We all face a great deal of stress during our day to day living, with exposure to the internet and work almost non-stop, as well as more exposure to physical stressors like toxins and pesticides. So what can you do to support your body deal with stress.
As a Naturopathic Nutritional Therapist I look at a client’s whole picture of health, including emotional and mental wellbeing, family history, and of course diet.
Sometimes we need more support in the form of counselling, exercise or medical help, but what we eat often overlooked when we need solutions for our stress.
Our stress response helps protect our life when we are threatened – this could be when faced with physical attack or danger, or a threat to our children, loss of an important job, or impact on our social status. Whatever the stress trigger is, the physiological response is the same.
When our brains perceive that we are in a ‘life-threatening’ situation the stress response is activated.
Cortisol is the stress hormone which activates our ‘fight or flight’ mechanisms, and these affect our digestion, hormones and immune system. Feeling stress means we’re ready to run from a danger, so the body turns attention to the ability to fight or run.
Cortisol is made in our adrenal glands situated on top of the kidneys and they work extra hard during times of stress.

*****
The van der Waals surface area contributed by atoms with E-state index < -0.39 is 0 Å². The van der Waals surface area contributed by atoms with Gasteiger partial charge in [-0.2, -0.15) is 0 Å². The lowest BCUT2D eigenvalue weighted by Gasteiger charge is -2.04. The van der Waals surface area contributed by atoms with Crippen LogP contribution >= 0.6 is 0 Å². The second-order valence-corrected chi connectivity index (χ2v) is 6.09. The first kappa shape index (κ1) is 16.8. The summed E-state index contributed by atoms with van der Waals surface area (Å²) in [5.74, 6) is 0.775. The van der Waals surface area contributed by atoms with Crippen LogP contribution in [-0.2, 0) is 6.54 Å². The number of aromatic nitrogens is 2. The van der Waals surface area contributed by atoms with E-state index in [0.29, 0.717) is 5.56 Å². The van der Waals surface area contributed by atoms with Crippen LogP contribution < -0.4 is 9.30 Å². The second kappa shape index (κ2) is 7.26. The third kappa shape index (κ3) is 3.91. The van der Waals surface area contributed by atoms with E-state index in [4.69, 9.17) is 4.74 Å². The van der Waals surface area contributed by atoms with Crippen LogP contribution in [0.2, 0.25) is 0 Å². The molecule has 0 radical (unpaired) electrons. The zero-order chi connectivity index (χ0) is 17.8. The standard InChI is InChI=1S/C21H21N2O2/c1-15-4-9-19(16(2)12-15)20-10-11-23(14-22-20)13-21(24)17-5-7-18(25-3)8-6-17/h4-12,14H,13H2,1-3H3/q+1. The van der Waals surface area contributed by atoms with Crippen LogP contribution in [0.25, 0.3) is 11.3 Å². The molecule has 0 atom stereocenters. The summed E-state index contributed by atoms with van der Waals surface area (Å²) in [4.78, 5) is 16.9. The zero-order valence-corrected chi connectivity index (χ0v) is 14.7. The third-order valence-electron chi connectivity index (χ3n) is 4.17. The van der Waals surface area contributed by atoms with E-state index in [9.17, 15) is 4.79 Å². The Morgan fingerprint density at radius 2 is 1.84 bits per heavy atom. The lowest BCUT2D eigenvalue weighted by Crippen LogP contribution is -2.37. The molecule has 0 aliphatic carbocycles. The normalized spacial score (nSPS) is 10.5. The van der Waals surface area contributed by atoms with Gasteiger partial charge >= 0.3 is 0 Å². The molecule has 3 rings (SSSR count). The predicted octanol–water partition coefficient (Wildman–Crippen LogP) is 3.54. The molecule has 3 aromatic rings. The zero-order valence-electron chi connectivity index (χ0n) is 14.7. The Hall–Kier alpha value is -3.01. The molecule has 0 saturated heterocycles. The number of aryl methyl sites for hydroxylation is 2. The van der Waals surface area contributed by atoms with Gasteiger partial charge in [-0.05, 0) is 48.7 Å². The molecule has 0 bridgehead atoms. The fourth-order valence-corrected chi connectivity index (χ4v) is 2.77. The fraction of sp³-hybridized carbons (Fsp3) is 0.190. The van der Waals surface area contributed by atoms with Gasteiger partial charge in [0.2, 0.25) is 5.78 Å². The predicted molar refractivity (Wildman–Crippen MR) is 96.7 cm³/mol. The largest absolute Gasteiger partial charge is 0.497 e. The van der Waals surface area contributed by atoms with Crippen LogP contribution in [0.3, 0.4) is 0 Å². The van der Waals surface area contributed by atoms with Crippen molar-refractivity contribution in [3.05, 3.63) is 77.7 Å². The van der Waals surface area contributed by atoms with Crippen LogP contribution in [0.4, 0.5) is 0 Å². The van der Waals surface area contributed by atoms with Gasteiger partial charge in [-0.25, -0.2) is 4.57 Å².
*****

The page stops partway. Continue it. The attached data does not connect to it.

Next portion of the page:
When we’re stressed our digestive juices are slowed down, and the motility of the stomach muscles slow down, meaning food can pass into the small intestine partially digested. This can cause fermentation in the small intestine associated with excess gas, pains and bloating.
When the danger is over our body returns to normal, but when we’re under constant stress (chronic) then we struggle to get back to normal and issues can occur.
Apart from digestion chronic stress also negatively affects our thyroid, sex hormones and immune system.
Don’t forget about food and your diet when you’re stressed through your diet. Consult a health care professional if you’d like individual support with making changes to your diet. Look for a Registered Nutritional Therapist part of BANT to get advice for individual dietary changes.